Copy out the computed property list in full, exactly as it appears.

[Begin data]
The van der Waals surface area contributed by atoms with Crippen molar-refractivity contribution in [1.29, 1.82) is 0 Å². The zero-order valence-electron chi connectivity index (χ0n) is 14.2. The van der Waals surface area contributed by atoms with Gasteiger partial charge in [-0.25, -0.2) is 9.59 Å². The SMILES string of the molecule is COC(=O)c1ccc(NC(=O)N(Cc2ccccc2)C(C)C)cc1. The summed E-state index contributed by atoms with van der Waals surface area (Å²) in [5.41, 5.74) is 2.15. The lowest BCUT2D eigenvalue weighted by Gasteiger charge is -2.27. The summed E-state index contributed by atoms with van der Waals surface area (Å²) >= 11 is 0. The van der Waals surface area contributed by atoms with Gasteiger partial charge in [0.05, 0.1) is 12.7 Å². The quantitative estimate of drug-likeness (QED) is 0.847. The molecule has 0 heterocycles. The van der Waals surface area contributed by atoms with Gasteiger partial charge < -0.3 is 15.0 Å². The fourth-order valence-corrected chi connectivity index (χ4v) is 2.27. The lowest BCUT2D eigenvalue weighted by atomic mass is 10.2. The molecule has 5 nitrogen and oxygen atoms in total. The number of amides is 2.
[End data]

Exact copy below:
The van der Waals surface area contributed by atoms with Crippen molar-refractivity contribution in [1.29, 1.82) is 0 Å². The zero-order valence-electron chi connectivity index (χ0n) is 14.2. The van der Waals surface area contributed by atoms with Gasteiger partial charge in [-0.25, -0.2) is 9.59 Å². The SMILES string of the molecule is COC(=O)c1ccc(NC(=O)N(Cc2ccccc2)C(C)C)cc1. The summed E-state index contributed by atoms with van der Waals surface area (Å²) in [5.41, 5.74) is 2.15. The lowest BCUT2D eigenvalue weighted by Gasteiger charge is -2.27. The summed E-state index contributed by atoms with van der Waals surface area (Å²) >= 11 is 0. The van der Waals surface area contributed by atoms with Gasteiger partial charge in [0.05, 0.1) is 12.7 Å². The quantitative estimate of drug-likeness (QED) is 0.847. The molecule has 0 heterocycles. The van der Waals surface area contributed by atoms with Gasteiger partial charge < -0.3 is 15.0 Å². The fourth-order valence-corrected chi connectivity index (χ4v) is 2.27. The lowest BCUT2D eigenvalue weighted by atomic mass is 10.2. The molecule has 5 nitrogen and oxygen atoms in total. The number of amides is 2.